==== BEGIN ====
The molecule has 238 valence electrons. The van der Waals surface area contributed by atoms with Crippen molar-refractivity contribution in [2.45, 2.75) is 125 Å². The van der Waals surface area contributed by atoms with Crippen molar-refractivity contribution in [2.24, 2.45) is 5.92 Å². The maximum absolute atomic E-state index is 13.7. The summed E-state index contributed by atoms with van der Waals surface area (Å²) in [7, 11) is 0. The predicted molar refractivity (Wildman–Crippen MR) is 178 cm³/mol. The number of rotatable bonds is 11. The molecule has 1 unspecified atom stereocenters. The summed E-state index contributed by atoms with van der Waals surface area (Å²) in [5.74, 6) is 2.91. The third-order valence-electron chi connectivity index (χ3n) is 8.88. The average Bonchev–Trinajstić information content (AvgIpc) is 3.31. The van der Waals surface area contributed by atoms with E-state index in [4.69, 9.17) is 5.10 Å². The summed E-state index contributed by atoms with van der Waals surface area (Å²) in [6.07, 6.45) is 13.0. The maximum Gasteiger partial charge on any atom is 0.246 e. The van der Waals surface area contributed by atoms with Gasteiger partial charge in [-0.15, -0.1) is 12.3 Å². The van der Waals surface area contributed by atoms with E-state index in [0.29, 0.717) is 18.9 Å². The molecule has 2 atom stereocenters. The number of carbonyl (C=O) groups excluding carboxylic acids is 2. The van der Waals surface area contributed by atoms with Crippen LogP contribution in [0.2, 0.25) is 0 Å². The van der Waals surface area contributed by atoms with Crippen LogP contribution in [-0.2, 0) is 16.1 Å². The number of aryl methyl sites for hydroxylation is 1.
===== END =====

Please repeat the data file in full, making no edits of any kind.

The molecule has 238 valence electrons. The van der Waals surface area contributed by atoms with Crippen molar-refractivity contribution in [2.45, 2.75) is 125 Å². The van der Waals surface area contributed by atoms with Crippen molar-refractivity contribution in [2.24, 2.45) is 5.92 Å². The maximum absolute atomic E-state index is 13.7. The summed E-state index contributed by atoms with van der Waals surface area (Å²) in [7, 11) is 0. The predicted molar refractivity (Wildman–Crippen MR) is 178 cm³/mol. The number of rotatable bonds is 11. The molecule has 1 unspecified atom stereocenters. The summed E-state index contributed by atoms with van der Waals surface area (Å²) in [5.74, 6) is 2.91. The third-order valence-electron chi connectivity index (χ3n) is 8.88. The average Bonchev–Trinajstić information content (AvgIpc) is 3.31. The van der Waals surface area contributed by atoms with E-state index in [4.69, 9.17) is 5.10 Å². The summed E-state index contributed by atoms with van der Waals surface area (Å²) in [6.07, 6.45) is 13.0. The maximum Gasteiger partial charge on any atom is 0.246 e. The van der Waals surface area contributed by atoms with Gasteiger partial charge in [-0.15, -0.1) is 12.3 Å². The van der Waals surface area contributed by atoms with E-state index in [0.29, 0.717) is 18.9 Å². The molecule has 2 atom stereocenters. The number of carbonyl (C=O) groups excluding carboxylic acids is 2. The van der Waals surface area contributed by atoms with Crippen LogP contribution in [0.2, 0.25) is 0 Å². The van der Waals surface area contributed by atoms with Crippen LogP contribution in [-0.2, 0) is 16.1 Å². The number of aryl methyl sites for hydroxylation is 1.